If it wasn’t for the 12 Steps I wouldn’t have made it.  People have different ways to look at it, but the way I do it is right straight out of the book.  Me working my steps, doing 10, 11, and 12 every day . . . .  You have to work them or it gets tricky.  You can’t just white knuckle it.  Fake-it-till-you-make-it does not work.  You waste CORE’s time and everybody else’s if you’re not willing to do the steps.” 

As of today Chris is accomplishing what he wants and needs to do.  Rather than turning back the clock, he’s making new memories, memories of lasting significance.  His children are back in his life, as an example.  They now enjoy regular outings together and keep in phone contact.  His mother is happier for him now than she’s ever been, too, telling him “you got it this time, and I don’t have to worry about you anymore.”  

Additionally, Chris’ court cases have been resolved and, for the first time in twenty years, he has a driver’s license.  On top of all this, Chris is putting his natural talents in landscaping to good use at a prestigious golf course.  He’s not only working toward financial security, but he’s also meeting financial obligations toward his children, too.

We are so happy for Chris and wish him well during his time with us – which we hope and pray will be long and abundant.  Happily, his immediate plans for the future are “to stay awhile at CORE and give back.  Just help these people achieve some of the blessings I have today.”  Step Twelve is carrying the message and putting program principles into practice in all of our affairs.  We can’t think of a better place for Chris to do this than CORE!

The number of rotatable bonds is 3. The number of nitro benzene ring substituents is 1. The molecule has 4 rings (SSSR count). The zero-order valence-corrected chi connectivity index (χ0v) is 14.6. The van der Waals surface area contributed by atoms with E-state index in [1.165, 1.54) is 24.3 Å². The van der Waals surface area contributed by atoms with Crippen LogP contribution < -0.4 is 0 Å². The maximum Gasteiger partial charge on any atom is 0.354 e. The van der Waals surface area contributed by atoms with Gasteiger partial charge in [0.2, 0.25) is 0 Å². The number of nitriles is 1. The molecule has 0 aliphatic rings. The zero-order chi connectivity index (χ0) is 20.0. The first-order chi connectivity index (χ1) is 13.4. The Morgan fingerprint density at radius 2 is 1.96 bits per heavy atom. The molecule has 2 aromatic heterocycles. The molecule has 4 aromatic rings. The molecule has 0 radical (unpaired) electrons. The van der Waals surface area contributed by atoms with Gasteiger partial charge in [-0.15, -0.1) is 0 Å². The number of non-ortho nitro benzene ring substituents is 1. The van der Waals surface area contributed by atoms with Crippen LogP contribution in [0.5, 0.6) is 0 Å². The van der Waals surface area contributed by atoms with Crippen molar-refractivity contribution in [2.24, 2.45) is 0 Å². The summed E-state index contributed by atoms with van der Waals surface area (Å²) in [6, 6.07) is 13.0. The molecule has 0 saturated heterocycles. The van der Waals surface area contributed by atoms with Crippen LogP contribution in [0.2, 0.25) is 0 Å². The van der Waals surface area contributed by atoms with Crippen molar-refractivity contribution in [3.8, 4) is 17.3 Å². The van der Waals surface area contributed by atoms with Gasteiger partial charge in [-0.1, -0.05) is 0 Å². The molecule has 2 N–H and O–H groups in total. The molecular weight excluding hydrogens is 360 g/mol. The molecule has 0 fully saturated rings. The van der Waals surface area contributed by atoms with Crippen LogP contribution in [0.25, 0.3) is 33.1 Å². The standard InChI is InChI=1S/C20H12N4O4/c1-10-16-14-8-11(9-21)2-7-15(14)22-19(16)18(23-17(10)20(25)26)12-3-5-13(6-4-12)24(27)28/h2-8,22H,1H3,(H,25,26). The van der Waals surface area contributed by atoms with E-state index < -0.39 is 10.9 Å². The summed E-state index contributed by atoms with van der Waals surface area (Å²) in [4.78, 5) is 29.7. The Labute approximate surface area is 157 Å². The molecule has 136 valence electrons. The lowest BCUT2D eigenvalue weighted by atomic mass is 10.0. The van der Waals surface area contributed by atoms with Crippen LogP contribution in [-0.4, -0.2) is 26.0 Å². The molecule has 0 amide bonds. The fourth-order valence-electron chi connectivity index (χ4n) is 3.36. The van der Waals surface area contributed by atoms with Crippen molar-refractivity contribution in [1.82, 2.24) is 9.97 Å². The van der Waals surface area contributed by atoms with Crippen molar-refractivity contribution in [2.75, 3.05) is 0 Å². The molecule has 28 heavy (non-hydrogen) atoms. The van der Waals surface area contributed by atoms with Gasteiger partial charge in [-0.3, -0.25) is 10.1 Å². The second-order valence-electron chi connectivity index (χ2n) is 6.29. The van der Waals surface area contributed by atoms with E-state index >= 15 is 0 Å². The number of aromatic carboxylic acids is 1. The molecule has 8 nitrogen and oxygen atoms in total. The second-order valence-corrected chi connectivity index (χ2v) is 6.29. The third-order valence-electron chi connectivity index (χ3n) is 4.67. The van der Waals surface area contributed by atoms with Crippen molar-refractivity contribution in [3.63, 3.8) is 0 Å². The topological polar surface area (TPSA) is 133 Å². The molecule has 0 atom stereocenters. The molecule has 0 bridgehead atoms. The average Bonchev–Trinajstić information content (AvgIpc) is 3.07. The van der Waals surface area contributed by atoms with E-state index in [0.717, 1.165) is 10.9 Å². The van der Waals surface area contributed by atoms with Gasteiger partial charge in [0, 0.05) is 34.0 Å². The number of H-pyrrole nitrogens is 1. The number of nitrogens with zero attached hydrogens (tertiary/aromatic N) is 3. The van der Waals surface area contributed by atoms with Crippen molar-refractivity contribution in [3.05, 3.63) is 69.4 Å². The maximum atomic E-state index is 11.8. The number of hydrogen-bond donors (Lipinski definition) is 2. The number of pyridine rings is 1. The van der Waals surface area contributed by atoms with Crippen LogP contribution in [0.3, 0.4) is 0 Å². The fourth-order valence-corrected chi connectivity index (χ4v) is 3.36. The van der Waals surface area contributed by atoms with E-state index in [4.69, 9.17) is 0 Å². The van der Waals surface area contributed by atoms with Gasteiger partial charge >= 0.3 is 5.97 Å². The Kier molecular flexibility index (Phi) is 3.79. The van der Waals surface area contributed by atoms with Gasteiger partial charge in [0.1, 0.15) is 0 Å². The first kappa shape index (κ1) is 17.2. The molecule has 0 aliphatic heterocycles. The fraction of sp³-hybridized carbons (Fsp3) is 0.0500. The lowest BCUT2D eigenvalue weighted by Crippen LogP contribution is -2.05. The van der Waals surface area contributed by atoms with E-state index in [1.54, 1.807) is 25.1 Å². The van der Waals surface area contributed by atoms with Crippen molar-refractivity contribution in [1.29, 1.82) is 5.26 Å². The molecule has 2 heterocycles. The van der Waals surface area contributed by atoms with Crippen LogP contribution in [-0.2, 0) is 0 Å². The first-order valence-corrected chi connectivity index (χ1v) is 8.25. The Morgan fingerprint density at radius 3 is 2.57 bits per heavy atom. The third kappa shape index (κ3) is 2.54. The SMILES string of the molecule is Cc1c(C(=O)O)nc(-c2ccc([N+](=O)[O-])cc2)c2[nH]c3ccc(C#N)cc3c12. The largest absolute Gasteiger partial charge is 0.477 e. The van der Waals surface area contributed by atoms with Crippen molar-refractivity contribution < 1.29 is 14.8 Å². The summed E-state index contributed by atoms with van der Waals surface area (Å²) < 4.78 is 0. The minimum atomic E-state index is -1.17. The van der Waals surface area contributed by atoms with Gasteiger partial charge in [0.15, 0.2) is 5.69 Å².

Prayer And Recovery

Prayer And Recovery

You can tell a lot about somebody by their prayers.

Prayer seems as natural as breathing for many people.  Almost everybody prays.  More than half of America prays daily.  The number goes up dramatically if we include weekly prayer.  There are even persons without a religion who pray, if the surveys and polls are to be believed.  Lifting our hearts and minds to God appears almost instinctual.  We talk to Him about our needs, complaints, and difficulties.  We solicit guidance, offer thanks, and ask pardon for wrongs, too.

While prayer is common, there is a lot of diversity in the content of our prayers.  Beyond our immediate needs, our prayers may be very different depending on who we are and our concept of God.  For example, should we pray for stuff like, say, ice cream?  What about wealth and worldly success?  Or someone who has died?  Or the complete destruction of our enemies?  People of various denominations and beliefs respond to such questions differently, either answering “yes” or “no,” or “it depends.”  The upshot, however, is that people pray according to their character and understanding of God.

This is more than an academic matter.  Prayers like the ones just mentioned are commonplace on social media.  Nevertheless, our intent here is not to unravel their merits.  We merely point out that they reveal something beyond the actual request being made.  They divulge insight about the temperament and theology of the person or persons who make such requests of God.  

Which brings us to CORE.  We teach the recovery program outlined in the Big Book of Alcoholics Anonymous.  Prayer is integral to the 12 Step program, even though AA is not a religious denomination and doesn’t promote any particular church.  The Big Book broadly suggests that we pray for God’s “protection and care with complete abandon.”  Step Eleven specifically directs us to seek “through prayer and meditation to improve our conscious contact with God as we [understand] Him, praying only for knowledge of His will for us and the power to carry that out.”  The Big Book is replete with instructions about prayer, all of which are part and parcel of its clear-cut, precise directions for recovery.

With the foregoing in mind, we offer below an outline of what prayer necessarily includes for us at CORE who are recovered.  We’re talking everybody – starting from our CEO and down to our clients, staff, and residence managers.  This comes from the Big Book recovery program we were taught as clients and since have learned to apply in our daily lives.  Our hope is that the Reader will find such disclosure revealing, that it will shed light on who we are and our understanding of God.